·         while violence could be one of the dominant elements of the storyline, it must be integral to the development of plot or character.
·         might contain intense scenes of violence.

Language:         could possibly include strong or frequent use of profanity
Sex/Nudity:       might include scenes of nudity and/or sexual activity within the context of narrative or theme

The National Specialty Services Panel read all of the correspondence and viewed a tape of the film.  The Panel concludes that Showcase is in breach of Clauses 10 and 11 of the Code of Ethics for broadcasting a program containing coarse language before 9:00 pm and for failing to include viewer advisories to this effect during the January 20 broadcast.  It also finds Showcase in breach of the Violence Code for applying a PG rating to the movie, rather than the higher 14+ rating, which the film required.

The Issue of Coarse Language before the Watershed

There is a line of CBSC jurisprudence that establishes the principle that the use of coarse, not mild, swearing renders a program appropriate for viewing by adult audiences only.  It has been a principle established in that group of precedents that the f-word and its derivatives constitute coarse and offensive language.  In WTN re the movie Wildcats (CBSC Decision 00/01-0964, January 16, 2002), for example, this Panel dealt with a film starring Goldie Hawn as the coach of a high school men's football team, which was broadcast on a Sunday afternoon from 4:00 pm to 6:00 pm EST.  A classification icon of 14+ appeared at the beginning of the movie and again at the beginning of the second hour; however, there were no viewer advisories at any point.  The issue of concern to this Panel was that Wildcats contained some foul language, including the f-word and derivatives.  The broadcaster muted out the words “fuck” on two occasions and “motherfucker” on three.  In four instances, though, the word “fuck” (or variations of it) and, in one instance, “motherfucker”, were not muted out by the broadcaster.  Of the presence of these words in the film, the Panel said:

The use of “fuck” and “motherfucker” in a dramatic film renders it programming “intended for adult audiences”.  In such circumstances, WTN had two options: either edit all instances of these words or air the film post-Watershed in the originating time zone.  On the basis of the broadcaster's letter and the five instances in which such coarse words were muted, it appeared that the broadcaster had selected the first option.  It is not clear, in the circumstances, why the broadcaster had muted out “fuck” and “motherfucker” in some instances but left them in on five other occasions.  Whether a purposeful choice or an inadvertence, their inclusion in a film aired prior to the Watershed constitutes a breach [.]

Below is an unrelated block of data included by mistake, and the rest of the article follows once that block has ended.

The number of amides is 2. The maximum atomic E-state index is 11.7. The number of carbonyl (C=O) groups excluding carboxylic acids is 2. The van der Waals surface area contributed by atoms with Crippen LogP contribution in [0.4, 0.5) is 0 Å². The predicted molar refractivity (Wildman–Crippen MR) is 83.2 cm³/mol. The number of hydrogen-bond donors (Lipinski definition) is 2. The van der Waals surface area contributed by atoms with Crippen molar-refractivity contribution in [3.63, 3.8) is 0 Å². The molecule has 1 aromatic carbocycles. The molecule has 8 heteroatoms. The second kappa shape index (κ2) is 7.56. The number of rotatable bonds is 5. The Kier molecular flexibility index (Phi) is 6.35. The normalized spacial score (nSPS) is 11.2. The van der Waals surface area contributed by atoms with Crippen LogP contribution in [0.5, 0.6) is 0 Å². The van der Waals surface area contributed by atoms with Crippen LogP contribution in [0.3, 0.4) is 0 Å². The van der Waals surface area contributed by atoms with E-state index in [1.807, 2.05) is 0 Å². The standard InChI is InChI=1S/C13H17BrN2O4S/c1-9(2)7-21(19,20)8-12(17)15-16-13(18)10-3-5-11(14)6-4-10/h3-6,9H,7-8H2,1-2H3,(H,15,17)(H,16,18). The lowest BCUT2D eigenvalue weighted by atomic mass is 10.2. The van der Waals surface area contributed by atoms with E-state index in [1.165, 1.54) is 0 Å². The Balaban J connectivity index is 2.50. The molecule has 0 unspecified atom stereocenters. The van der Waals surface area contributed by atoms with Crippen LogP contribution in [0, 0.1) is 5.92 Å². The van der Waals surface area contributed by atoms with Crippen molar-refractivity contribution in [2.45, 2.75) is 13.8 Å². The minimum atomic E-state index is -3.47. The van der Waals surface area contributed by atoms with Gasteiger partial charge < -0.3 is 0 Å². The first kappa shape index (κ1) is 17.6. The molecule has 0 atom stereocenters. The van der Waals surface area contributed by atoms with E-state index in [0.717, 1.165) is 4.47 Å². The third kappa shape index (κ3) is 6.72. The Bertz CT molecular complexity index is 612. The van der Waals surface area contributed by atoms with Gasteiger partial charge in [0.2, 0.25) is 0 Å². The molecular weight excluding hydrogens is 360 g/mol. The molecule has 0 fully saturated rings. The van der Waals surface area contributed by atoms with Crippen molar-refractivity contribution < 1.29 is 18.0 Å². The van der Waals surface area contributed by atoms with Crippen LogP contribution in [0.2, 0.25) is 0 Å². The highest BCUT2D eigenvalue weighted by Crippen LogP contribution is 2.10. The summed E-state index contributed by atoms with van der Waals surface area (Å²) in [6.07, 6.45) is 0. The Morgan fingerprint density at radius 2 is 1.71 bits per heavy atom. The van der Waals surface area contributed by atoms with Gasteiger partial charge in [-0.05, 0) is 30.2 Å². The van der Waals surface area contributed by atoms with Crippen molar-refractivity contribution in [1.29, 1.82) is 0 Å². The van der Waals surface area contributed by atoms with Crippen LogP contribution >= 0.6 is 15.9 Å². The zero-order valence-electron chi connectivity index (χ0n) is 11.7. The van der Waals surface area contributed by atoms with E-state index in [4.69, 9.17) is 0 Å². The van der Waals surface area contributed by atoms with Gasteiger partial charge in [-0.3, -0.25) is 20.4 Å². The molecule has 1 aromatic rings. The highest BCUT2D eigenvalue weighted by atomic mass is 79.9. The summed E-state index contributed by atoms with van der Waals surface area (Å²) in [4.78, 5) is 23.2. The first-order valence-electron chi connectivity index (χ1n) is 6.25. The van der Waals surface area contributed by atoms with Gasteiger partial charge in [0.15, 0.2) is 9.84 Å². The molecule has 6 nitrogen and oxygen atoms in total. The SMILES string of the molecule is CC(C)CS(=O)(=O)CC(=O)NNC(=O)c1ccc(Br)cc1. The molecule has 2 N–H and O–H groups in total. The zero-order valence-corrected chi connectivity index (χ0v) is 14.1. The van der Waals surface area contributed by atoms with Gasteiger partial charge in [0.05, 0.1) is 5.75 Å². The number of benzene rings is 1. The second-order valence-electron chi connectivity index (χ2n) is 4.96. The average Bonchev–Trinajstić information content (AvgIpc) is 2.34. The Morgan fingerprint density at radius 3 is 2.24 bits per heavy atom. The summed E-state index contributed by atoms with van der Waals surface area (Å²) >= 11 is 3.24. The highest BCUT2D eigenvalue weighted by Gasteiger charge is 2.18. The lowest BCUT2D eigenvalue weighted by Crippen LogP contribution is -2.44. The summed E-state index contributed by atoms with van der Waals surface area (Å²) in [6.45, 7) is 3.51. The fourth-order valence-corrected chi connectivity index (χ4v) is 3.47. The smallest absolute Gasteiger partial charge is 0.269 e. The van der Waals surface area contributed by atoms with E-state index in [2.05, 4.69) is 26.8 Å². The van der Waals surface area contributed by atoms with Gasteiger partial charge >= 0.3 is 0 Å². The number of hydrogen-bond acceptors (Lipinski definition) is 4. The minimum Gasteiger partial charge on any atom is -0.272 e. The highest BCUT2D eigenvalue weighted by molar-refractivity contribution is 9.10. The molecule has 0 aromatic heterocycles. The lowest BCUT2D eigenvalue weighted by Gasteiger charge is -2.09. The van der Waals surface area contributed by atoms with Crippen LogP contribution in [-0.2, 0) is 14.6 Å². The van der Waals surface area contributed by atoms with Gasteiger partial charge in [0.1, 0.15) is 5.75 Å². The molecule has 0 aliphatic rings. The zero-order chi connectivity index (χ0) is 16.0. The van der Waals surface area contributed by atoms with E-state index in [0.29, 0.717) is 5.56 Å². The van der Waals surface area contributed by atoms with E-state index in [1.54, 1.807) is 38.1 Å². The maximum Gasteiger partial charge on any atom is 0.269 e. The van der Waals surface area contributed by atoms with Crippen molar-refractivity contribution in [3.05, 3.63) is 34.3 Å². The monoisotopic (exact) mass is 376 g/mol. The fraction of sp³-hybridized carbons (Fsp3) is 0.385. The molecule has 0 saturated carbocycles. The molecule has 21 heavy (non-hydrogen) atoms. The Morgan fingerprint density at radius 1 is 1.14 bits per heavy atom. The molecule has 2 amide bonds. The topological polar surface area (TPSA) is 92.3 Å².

In another case involving the present broadcaster, namely, Showcase Television re the movie Destiny to Order (CBSC Decision 00/01-0715, January 16, 2002), this Panel was called upon to deal with a film that aired at 2:00 pm (it followed the life of a fictional crime novelist who was writing about a motorcycle gang.)  The movie contained numerous utterances of very coarse language throughout, which the Panel determined was inappropriate for a pre-Watershed time-slot.  It put the matter in the following terms:

Destiny to Order [.] the Panel must consider the “adultness” of the language; here the Panel is called upon to consider a movie replete with very coarse language, including the use of words or expressions such as “fuck”, “fucker”, “I'll blow your fucking balls off”, “asshole”, “shit”, “son of a bitch”, etc. in a pre-Watershed time period.  At the same time, the National Specialty Services Panel considers it useful to observe that, were it called upon to characterize the severity and frequency of the coarse words and expressions in White Men Can't Jump and The Sopranos, it would find that, in both cases, the language would be “intended for adult audiences” and entirely inappropriate for broadcast in a pre-Watershed context.  Similarly, in Destiny to Order the Panel finds that the coarse language was “intended for adult audiences” and equally inappropriate for broadcast in a pre-Watershed context.

In a more recent case, also involving Showcase Television, namely, Showcase Television re The Cops (CBSC Decision 01/02-1076, February 28, 2003), the Panel was once again called upon to consider a similar complaint, namely, one about the use of the f-word and variations.  In that case, the program aired at 5:00 pm and did not contain viewer advisories.  Even acknowledging there that “the use of coarse language may well be relevant, in this case constituting an accurate representation of how urban police officers and the individuals with whom they interact would speak,” the Panel concluded that that was not a material or justifiable explanation.  As the Panel stated, it

must merely determine whether the inclusion of such coarse language as was found in the challenged episode of The Cops was sufficient to cause it to fall into the same category of programming “intended for adult audiences” as the broadcasts of Destiny to Order and Wildcats noted above.  The Panel finds that the numerous instances of the f-word and its derivatives in this dramatic scripted program should not have aired in a pre-Watershed environment.

The bottom line is that the film ought to have been broadcast after 9:00 pm (or the words muted or deleted from the broadcast in a pre-Watershed environment).  It was not and this constitutes a breach of the provisions of Clause 10 of the CAB Code of Ethics.

The Viewer Advisory